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Bergen Law Enforcers, Educators Discuss Youth Heroin Epidemic Solutions

Sgt. Hector Carter of the Narcotics Task Force speaks to the crowd at Statewide Narcotics Action Plan Conference.
Sgt. Hector Carter of the Narcotics Task Force speaks to the crowd at Statewide Narcotics Action Plan Conference. Photo Credit: Matt Speiser
Gurbir Grewal speaks to crowd at Statewide Narcotics Action Plan Conference.
Gurbir Grewal speaks to crowd at Statewide Narcotics Action Plan Conference. Photo Credit: Matt Speiser
NJ Division of Criminal Justice Director Elie Honig speaks to crowd at Statewide Narcotics Action Plan Conference.
NJ Division of Criminal Justice Director Elie Honig speaks to crowd at Statewide Narcotics Action Plan Conference. Photo Credit: Matt Speiser
County Executive Jim Tedesco speaks to crowd at Statewide Narcotics Action Plan Conference.
County Executive Jim Tedesco speaks to crowd at Statewide Narcotics Action Plan Conference. Photo Credit: Matt Speiser
County Executive Jim Tedesco speaks to crowd at Statewide Narcotics Action Plan Conference.
County Executive Jim Tedesco speaks to crowd at Statewide Narcotics Action Plan Conference. Photo Credit: Matt Speiser

GARFIELD, N.J. — Representatives from 62 Bergen County school districts and 55 police departments met at the Venetian in Garfield Wednesday morning to discuss one of the area's biggest challenges — opioid and heroin abuse.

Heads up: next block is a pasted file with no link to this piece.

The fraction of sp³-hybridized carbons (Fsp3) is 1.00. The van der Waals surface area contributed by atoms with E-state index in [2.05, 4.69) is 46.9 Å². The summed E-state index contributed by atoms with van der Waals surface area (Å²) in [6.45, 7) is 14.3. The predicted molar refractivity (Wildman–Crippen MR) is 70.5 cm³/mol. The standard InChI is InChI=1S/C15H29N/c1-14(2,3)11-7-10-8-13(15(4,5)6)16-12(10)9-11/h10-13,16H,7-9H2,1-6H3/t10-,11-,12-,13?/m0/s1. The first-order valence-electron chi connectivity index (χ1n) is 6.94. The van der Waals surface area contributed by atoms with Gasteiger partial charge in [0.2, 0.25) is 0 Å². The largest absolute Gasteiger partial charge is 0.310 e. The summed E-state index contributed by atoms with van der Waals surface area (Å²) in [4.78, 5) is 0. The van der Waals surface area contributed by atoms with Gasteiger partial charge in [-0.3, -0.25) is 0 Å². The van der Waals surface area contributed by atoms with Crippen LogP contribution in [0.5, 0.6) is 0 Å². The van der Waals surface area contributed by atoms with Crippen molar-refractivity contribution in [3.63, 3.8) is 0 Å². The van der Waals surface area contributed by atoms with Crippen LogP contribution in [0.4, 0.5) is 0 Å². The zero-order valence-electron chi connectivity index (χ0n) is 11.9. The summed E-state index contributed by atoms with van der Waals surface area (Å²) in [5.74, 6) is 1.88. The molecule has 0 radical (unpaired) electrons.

"Opioids have always been an issue, but what has changed is the scope and severity of their danger," Acting Bergen County Prosecutor Gurbir Grewal told the crowd at the 25th annual Statewide Narcotics Action Plan Conference (SNAP).

"What we hope to do is create a coordinated response between law enforcement and educators and equip you with the tools to identify and address this issue," he said.

2016 is on track to be a record year for Bergen County in terms of opioid overdoses.

Already this year there have been 67 overdoses, following 231 in 2015.

"We cannot arrest our way out of this problem," said Detective Chris Lewicki.

Lewicki and Sgt. Hector Carter of the county's Narcotic Task Force spoke to the crowd of 300 about the Heroin Education Initiative, in which recovering addicts come to schools to speak to students about the dangers of opioid abuse.

"Education is a huge component of this," Lewicki said.

Ellen Elias from Children's Aid and Family Services also spoke to the crowd about a partnership with the county for a new initiative called "Recovery Coach Academy."

As part of the program, volunteer coaches from Children's Aid and Family Services will meet with patients in the hospital immediately following a Narcan reversal to provide resources to help them get into recovery.

The conference also featured presentations by the county's Computer Crimes Unit regarding the issues of cyberb-ullying and swatting.

"These are issues that did not exist 25 years ago but are a real problem today," Grewal said.

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